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ABC of INQUIRY - Independence


ABC of INQUIRY – INDEPENDENCE  “The world is a very puzzling place. If you’re not willing to be puzzled, you just become a replica of someone else’s mind.” Noam Chomsky

INDEPENDENCE: To explore what you can do…
Being independent is defined by dictionaries as being free from outside control, self governing or capable of thinking or acting for oneself. Within a class or learning community, supporting learner independence is about providing support and frameworks that enable learners to make choices that are age appropriate and within the range of the learners’ abilities. 
When teachers talk about a learner being independent, it is about recognising that the learner has developed skills, attitudes and understandings they can use to experiment or test ideas without constant supervising support. However there still need to be scaffolds, boundaries and support systems in place to back the leaner up as they explore and develop skills in thinking or acting for themselves. Reflection opportunities are also critical for the learner to make visible to self and others what skills, ideas, attitudes they developed in any particularlearning process. Independent learners do not work in isolation or on their own, they still work in social and collaborative situations. Independence refers to a learners ability to self govern and make choices and their ability to respond (being responsible).
Pearson & Gallagher (1983) introduced the idea and phrase“gradual release of responsibility” to describe the process learners go through as they move from needing help governing choices to being independent in their thinking and acting. In this model the teacher or mentor holds the initial responsibility to help make and guide the choices and in some casedirect and limit the choices. During this heavily guided phase the teacher should make the teaching and learning visible so the learner can develop an awareness of the what, why and how of the learning process. This is often done in directed lessons, whilethis process slowly moves towards less teacher choicemaking and more student agency. A process that moves from directed focus lessons to some differentiated guided instruction to collaborative mentoring and inquiry and then onto student driven independent inquiry. 
Helping support learners become more independent requires of teachers and schools to be open to differentiated instruction and learning engagements. Teaching that supports learners becoming more independent is based in inductive or constructivist based teaching that values and has frameworks that allows learners to think, act and reflect and use mistakes as launch pads. It relies heavily on making the teaching and learning process visible and the negotiable and non-negotiable choicesvisible.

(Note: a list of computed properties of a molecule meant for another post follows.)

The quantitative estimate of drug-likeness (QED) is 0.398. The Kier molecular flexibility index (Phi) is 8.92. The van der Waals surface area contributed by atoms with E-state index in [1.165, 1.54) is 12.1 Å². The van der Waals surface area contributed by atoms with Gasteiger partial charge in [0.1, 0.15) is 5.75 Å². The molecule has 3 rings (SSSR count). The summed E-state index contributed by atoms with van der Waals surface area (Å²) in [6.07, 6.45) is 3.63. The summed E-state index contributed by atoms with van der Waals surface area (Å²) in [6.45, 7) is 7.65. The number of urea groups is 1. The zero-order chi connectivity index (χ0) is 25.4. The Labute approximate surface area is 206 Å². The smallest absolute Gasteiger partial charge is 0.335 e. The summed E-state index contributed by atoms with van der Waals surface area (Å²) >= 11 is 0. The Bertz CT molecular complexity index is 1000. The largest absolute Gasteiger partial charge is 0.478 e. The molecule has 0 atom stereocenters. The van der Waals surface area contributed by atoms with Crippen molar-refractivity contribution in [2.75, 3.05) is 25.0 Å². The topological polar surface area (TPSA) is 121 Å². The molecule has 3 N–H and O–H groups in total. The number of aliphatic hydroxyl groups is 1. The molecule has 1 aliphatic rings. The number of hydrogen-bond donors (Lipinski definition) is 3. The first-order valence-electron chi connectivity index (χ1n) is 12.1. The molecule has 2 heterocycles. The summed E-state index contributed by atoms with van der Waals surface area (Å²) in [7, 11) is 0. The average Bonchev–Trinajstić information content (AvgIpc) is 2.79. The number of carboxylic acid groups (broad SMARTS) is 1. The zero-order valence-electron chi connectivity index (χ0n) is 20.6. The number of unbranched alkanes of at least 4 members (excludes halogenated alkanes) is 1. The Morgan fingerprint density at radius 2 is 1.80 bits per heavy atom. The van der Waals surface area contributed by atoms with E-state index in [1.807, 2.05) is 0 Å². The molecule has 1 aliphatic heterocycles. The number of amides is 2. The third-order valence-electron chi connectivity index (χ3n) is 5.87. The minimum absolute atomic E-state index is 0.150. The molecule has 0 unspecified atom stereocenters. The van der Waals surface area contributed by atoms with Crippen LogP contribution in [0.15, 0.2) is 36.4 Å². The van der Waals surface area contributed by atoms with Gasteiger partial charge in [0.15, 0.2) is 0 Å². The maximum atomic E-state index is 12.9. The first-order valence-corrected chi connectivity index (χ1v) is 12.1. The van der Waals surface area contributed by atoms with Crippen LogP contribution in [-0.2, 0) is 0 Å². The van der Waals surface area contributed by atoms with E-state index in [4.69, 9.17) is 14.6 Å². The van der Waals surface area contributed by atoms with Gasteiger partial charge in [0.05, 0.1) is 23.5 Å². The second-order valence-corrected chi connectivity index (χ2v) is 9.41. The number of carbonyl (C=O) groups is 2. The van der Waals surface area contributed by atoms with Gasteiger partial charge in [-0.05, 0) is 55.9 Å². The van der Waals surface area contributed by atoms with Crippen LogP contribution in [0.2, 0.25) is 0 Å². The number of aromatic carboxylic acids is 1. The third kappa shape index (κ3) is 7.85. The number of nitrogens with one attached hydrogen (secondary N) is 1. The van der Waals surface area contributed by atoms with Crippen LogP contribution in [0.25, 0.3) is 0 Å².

As learners move towards greater independence there is going to be mistake making. This in turn requiresthe need for reflection so that the learner gains increasedunderstandings about how to make informed decisions as they become more and more skilled at thinking and acting for themselves as they move towards becoming a self-governing adult learner. Vygotsky calls this transition from  supported to self governing learning as the zone of proximal development.  
To support learners in this transition teachers need to be aware of thprior knowledge learnersbring to each learning situation, so there is an awareness of what ideas, skills and attitudes are present and what ideas, skills and attitudes are missing or are based on misconceptions. Frohere teachers can make planning decisions about how much support or independence different students will benefit from at particularpoints inthe inquiry.The aim of teaching and learning that supports independent learningis about skilling up learners to be able to make informed choices sotheybecome self-governing learners, capable of thinking and learning for themselves in solo or collaborative situations.
*BCW will now use‘They,their — themself’ as a singular, gender-neutral pronoun in all subsequent material generated on our website.

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